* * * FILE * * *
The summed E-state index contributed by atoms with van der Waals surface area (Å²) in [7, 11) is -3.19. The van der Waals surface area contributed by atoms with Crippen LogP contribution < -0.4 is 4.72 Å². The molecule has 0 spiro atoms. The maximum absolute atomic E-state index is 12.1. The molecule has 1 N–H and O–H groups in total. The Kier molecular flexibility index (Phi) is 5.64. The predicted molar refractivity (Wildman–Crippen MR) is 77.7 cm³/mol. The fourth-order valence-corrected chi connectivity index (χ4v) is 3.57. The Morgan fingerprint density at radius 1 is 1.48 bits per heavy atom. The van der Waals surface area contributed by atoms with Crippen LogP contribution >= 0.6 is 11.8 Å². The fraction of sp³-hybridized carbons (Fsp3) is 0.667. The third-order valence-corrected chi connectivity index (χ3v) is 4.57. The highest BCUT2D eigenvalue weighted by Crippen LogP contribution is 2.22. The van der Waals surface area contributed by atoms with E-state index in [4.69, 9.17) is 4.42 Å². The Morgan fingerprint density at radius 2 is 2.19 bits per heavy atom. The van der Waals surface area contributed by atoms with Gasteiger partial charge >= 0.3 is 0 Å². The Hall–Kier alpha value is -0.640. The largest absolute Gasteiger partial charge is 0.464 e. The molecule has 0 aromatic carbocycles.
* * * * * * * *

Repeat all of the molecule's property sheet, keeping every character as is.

The summed E-state index contributed by atoms with van der Waals surface area (Å²) in [7, 11) is -3.19. The van der Waals surface area contributed by atoms with Crippen LogP contribution < -0.4 is 4.72 Å². The molecule has 0 spiro atoms. The maximum absolute atomic E-state index is 12.1. The molecule has 1 N–H and O–H groups in total. The Kier molecular flexibility index (Phi) is 5.64. The predicted molar refractivity (Wildman–Crippen MR) is 77.7 cm³/mol. The fourth-order valence-corrected chi connectivity index (χ4v) is 3.57. The Morgan fingerprint density at radius 1 is 1.48 bits per heavy atom. The van der Waals surface area contributed by atoms with Crippen LogP contribution >= 0.6 is 11.8 Å². The fraction of sp³-hybridized carbons (Fsp3) is 0.667. The third-order valence-corrected chi connectivity index (χ3v) is 4.57. The highest BCUT2D eigenvalue weighted by Crippen LogP contribution is 2.22. The van der Waals surface area contributed by atoms with E-state index in [4.69, 9.17) is 4.42 Å². The Morgan fingerprint density at radius 2 is 2.19 bits per heavy atom. The van der Waals surface area contributed by atoms with Gasteiger partial charge >= 0.3 is 0 Å². The Hall–Kier alpha value is -0.640. The largest absolute Gasteiger partial charge is 0.464 e. The molecule has 0 aromatic carbocycles.